Bernard-Soulier syndrome


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Related to Bernard-Soulier syndrome: Wiskott-Aldrich syndrome, May-Hegglin anomaly, Gray platelet syndrome, Glanzmann thrombasthenia, Glanzmann's thrombasthenia, Von Willebrand disease

Ber·nard-Sou·li·er syn·drome

(bār-nahr' sūl-yā'),
1. a coagulation disorder characterized by thrombocytopenia, giant platelets, and a bleeding tendency.
2. an autosomal recessive disorder of absent or decreased platelet membrane glycoproteins Ib, IX, and V (the receptor for factor VIII R). This deficiency can lead to a failure to bind von Willebrand factor, causing moderate bleeding.

Bernard-Soulier syndrome

[bernär′soo͡lyā′]
Etymology: Jean A. Bernard, French hematologist, b. 1907; Jean-Pierre Soulier, French hematologist, b. 1915
an autosomal-recessive bleeding disorder characterized by an absence of or a deficiency in the ability of the platelets to adhere to von Willebrand factor because of the relative lack of membrane glycoprotein Ib/V/IX. On microscopic examination the platelets appear large and gray. The use of aspirin may provoke hemorrhage. After trauma or surgery, loss of blood may be greater than normal and a transfusion may be required.

Bernard-Soulier syndrome

An autosomal recessive MIM 231200 or codominant condition, with mucocutaneous and visceral haemorrhage due to deficiency of glycoprotein Ib, the receptor for von Willebrand factor (vWF), and GP1s (glycocalicin); both are involved in the interaction between vWF and platelet membrane, which is critical for normal platelet adhesion in the early phases of primary hemostasis.
 
Clinical findings
Major mucocutaneous haemorrhage of early onset, including epistaxis, ecchymoses/purpura, nosebleeds, gingival, GI and menorrhagia, and bleeding after minor trauma.
 
DiffDx
ITP, giant-platelet syndrome, May-Hegglin anomaly, Epstein syndrome, Montreal syndrome, platelet-type von Willebrand syndrome (pseudo-von Willebrand’s disease with macrothrombocytopenia).
 
Lab
Variable thrombocytopenia, morphologically abnormal giant platelets on peripheral blood smears, defective prothrombin consumption, increased bleeding time due to poor platelet adhesion to subendothelium, no platelet aggregation with ristocetin Platelet defects, increased size of basophilia of membrane, aggregation (or absence) of cytoplasmic granules, pseudopod formation, and cytoplasmic vacuolisation.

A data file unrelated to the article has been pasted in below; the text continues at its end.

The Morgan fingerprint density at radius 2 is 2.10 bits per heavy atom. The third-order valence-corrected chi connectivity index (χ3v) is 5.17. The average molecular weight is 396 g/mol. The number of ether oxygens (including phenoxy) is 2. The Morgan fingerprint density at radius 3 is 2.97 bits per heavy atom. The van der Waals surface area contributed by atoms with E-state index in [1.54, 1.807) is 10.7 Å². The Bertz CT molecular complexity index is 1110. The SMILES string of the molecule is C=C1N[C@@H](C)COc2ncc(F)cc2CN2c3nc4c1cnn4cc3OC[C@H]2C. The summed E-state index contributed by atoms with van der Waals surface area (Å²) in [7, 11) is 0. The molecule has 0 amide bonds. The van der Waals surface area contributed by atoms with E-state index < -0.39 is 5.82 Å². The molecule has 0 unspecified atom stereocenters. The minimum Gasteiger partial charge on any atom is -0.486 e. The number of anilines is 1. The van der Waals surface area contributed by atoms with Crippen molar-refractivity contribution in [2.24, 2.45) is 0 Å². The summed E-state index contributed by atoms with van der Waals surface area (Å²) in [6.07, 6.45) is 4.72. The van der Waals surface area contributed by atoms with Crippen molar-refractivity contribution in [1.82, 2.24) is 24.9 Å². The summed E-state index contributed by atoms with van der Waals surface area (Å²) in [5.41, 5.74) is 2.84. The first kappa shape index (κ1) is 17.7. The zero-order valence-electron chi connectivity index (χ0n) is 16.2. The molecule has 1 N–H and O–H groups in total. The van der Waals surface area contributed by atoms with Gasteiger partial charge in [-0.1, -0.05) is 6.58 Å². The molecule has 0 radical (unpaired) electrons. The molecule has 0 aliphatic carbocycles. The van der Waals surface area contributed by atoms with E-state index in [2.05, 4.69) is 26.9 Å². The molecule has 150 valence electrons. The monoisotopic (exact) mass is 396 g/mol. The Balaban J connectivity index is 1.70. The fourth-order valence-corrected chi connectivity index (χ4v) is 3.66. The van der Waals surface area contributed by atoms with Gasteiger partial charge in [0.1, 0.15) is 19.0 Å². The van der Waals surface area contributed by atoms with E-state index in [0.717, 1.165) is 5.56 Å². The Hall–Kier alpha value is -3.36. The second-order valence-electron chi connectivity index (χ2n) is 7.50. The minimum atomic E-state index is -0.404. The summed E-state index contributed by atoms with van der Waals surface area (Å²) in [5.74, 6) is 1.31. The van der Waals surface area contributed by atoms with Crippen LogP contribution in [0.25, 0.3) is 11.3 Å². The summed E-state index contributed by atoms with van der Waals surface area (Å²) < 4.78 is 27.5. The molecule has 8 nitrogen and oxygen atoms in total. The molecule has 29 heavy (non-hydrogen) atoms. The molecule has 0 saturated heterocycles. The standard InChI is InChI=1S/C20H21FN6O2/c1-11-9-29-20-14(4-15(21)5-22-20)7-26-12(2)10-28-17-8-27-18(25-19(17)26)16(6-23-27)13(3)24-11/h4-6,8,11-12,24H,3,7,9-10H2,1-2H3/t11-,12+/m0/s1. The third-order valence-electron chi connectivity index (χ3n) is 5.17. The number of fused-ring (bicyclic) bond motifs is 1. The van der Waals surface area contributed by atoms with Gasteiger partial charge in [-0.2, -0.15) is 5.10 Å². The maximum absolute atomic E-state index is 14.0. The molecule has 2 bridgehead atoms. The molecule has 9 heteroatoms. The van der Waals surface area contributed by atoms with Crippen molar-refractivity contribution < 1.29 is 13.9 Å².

Molecular pathology
Caused by a mutation of GP9 on chromosome 3q21.3.

Management
Avoid aspirin, anti-inflammatories or other prohemorrhagic agents.

Bernard-Soulier syndrome

Congenital hemorrhagic thrombocytic dystrophy Hematology An AR or codominant condition with mucocutaneous and visceral hemorrhage due to deficiency of glycoprotein Ib, the receptor for von Willebrand factor–vWF, and GP1's—glycocalicin, both are involved in the interaction between vWF and platelet membrane, which is critical for normal platelet adhesion in the early phases of 1º hemostasis Clinical Major mucocutaneous hemorrhage of early onset including epistaxis, ecchymoses/purpura, nosebleeds, gingival, GI, and menorrhagia, and bleeding after minor trauma DiffDx ITP, giant platelet syndrome, May-Hegglin anomaly, Epstein syndrome, Montreal syndrome, platelet-type von Willebrand syndrome–pseudo-von Willebrand's disease with macrothrombocytopenia Lab Variable thrombocytopenia, morphologically abnormal giant platelets on peripheral blood smears, defective prothrombin consumption ↑ bleeding time due to poor platelet adhesion to subendothelium, no platelet aggregation with ristocetin Platelet defects ↑ size, basophilia of membrane, aggregation–or absence of cytoplasmic granules, pseudopod formation, and cytoplasmic vacuolization Prevention Avoid aspirin, anti-inflammatories or other prohemorrhagic agents. Cf Glanzmann's thrombasthenia.

Bernard,

Jean, 20th century French physician.
Bernard-Soulier syndrome - a coagulation disorder characterized by thrombocytopenia, giant platelets, and a bleeding tendency.

Soulier,

Jean Pierre, French hematologist, 1915-1985.
Bernard-Soulier syndrome - see under Bernard, Jean
References in periodicals archive ?
70) Additional laboratory studies show normal VWF antigen and ristocetin cofactor activity to distinguish Bernard-Soulier syndrome from von Willebrand disease.
Bernard-Soulier syndrome (BSS) usually manifests in infancy or childhood with mucocutaneous hemorrhage characteristic of defective platelet function: ecchymoses, epistaxis, and gingival bleeding.
Shear rate-dependent decrease of adhesion in von Willebrand's disease and the Bernard-Soulier syndrome.
Patients with Bernard-Soulier syndrome have which of the following laboratory test findings?